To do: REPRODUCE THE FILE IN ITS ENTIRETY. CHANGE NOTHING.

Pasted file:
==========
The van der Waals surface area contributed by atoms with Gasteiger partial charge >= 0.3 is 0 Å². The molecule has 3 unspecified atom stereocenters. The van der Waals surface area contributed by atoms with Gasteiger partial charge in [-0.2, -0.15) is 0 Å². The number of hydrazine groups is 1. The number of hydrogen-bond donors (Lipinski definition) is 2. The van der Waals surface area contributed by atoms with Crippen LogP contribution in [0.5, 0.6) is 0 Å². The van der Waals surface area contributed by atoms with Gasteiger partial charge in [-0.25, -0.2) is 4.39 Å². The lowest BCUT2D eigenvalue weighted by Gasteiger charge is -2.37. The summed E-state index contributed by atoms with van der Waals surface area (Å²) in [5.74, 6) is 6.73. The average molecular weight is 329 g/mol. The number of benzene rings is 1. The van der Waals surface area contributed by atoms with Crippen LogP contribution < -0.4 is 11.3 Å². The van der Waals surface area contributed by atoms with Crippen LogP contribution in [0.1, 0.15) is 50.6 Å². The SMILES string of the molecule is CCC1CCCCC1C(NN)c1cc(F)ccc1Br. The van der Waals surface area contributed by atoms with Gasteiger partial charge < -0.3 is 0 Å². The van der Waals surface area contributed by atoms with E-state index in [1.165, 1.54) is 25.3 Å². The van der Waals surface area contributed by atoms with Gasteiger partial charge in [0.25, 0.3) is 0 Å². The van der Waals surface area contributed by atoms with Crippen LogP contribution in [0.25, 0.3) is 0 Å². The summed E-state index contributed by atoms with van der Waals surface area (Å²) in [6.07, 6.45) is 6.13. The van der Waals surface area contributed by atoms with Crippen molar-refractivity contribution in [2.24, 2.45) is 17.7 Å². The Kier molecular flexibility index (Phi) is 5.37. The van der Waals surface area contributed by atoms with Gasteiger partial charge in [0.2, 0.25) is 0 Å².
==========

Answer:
The van der Waals surface area contributed by atoms with Gasteiger partial charge >= 0.3 is 0 Å². The molecule has 3 unspecified atom stereocenters. The van der Waals surface area contributed by atoms with Gasteiger partial charge in [-0.2, -0.15) is 0 Å². The number of hydrazine groups is 1. The number of hydrogen-bond donors (Lipinski definition) is 2. The van der Waals surface area contributed by atoms with Crippen LogP contribution in [0.5, 0.6) is 0 Å². The van der Waals surface area contributed by atoms with Gasteiger partial charge in [-0.25, -0.2) is 4.39 Å². The lowest BCUT2D eigenvalue weighted by Gasteiger charge is -2.37. The summed E-state index contributed by atoms with van der Waals surface area (Å²) in [5.74, 6) is 6.73. The average molecular weight is 329 g/mol. The number of benzene rings is 1. The van der Waals surface area contributed by atoms with Crippen LogP contribution < -0.4 is 11.3 Å². The van der Waals surface area contributed by atoms with Crippen LogP contribution in [0.1, 0.15) is 50.6 Å². The SMILES string of the molecule is CCC1CCCCC1C(NN)c1cc(F)ccc1Br. The van der Waals surface area contributed by atoms with Gasteiger partial charge < -0.3 is 0 Å². The van der Waals surface area contributed by atoms with E-state index in [1.165, 1.54) is 25.3 Å². The van der Waals surface area contributed by atoms with Gasteiger partial charge in [0.25, 0.3) is 0 Å². The van der Waals surface area contributed by atoms with Crippen LogP contribution in [0.25, 0.3) is 0 Å². The summed E-state index contributed by atoms with van der Waals surface area (Å²) in [6.07, 6.45) is 6.13. The van der Waals surface area contributed by atoms with Crippen molar-refractivity contribution in [2.24, 2.45) is 17.7 Å². The Kier molecular flexibility index (Phi) is 5.37. The van der Waals surface area contributed by atoms with Gasteiger partial charge in [0.2, 0.25) is 0 Å².